Defense says they will have to "embark on FOIA litigation" to obtain something "government could get with a phone call." #tsarnaev
Four lawyers for Dzhokhar Tsarnaev argued before a federal judge Tuesday morning that “special administrative measures” (SAMs) placed on the Boston bombing suspect in prison have restricted their ability to defend him.
SAMs are imposed on high-profile prisoners who “pose a substantial risk of death or serious bodily injury to persons,” according to the government:
These special administrative measures ordinarily may be imposed “may include housing the inmate in administrative detention and/or limiting certain privileges, including, but not limited to, correspondence, visiting, interviews with representatives of the news media, and use of the telephone, as is reasonably necessary to protect persons against the risk of acts of violence or terrorism.”
Previously, Tsarnaev’s lawyers argued that these SAMs violate Tsarnaev’s right to a fair trial. On Tuesday, they further argued that the measures are interfering with their representation of Tsarnaev, notably by preventing their key investigator from visiting him at Fort Devens.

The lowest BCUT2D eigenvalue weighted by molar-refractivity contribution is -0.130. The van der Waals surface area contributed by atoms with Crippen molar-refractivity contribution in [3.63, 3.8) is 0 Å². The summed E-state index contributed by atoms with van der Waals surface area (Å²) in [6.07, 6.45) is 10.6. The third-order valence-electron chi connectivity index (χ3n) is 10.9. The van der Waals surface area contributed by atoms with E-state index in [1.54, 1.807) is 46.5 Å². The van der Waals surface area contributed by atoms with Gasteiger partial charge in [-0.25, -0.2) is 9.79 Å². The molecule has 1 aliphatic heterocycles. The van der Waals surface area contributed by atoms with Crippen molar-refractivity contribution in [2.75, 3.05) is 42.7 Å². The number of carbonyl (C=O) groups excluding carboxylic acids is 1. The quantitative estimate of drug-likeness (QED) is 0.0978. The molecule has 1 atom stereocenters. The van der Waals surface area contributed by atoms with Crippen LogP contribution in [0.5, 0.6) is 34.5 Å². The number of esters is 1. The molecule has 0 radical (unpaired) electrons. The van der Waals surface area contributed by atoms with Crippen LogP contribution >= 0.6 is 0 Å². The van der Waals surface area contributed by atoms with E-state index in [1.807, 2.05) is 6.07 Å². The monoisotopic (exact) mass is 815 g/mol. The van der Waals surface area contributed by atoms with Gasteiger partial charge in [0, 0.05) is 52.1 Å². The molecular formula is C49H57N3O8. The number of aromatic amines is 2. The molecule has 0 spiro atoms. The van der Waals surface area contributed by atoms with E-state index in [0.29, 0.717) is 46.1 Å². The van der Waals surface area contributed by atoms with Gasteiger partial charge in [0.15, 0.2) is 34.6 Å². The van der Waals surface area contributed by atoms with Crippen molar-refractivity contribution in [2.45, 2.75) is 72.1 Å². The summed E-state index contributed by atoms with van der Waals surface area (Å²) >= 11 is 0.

The defense also argued that the government is withholding information, including the Tsarnaev family’s immigration files and details of its investigation into the 2011 Waltham murders. Tsarnaev’s deceased brother and alleged co-bomber Tamerlan is a suspect in that investigation.
Prosecutors said they denied the defense’s requests for Waltham case records because the investigation is ongoing. “The government has nothing to hide,” one lawyer said. “We have complied with our obligations.”
They also requested a Fall 2014 trial, which is expected to last 90 days, followed by a 60-day sentencing phase. Miriam Conrad, one of Tsarnaev’s attorneys, called the government’s suggestion for Fall 2014 “completely unworkable.” Earlier, the defense said they had 100,000 pages of discovery to still go through.
Judge George O’Toole, Jr., gave Tsarnaev’s team until Feb. 28 to request a change of venue, and the government until Jan. 31 to make a decision on whether it will pursue the death penalty. The next hearing is scheduled for Feb. 12.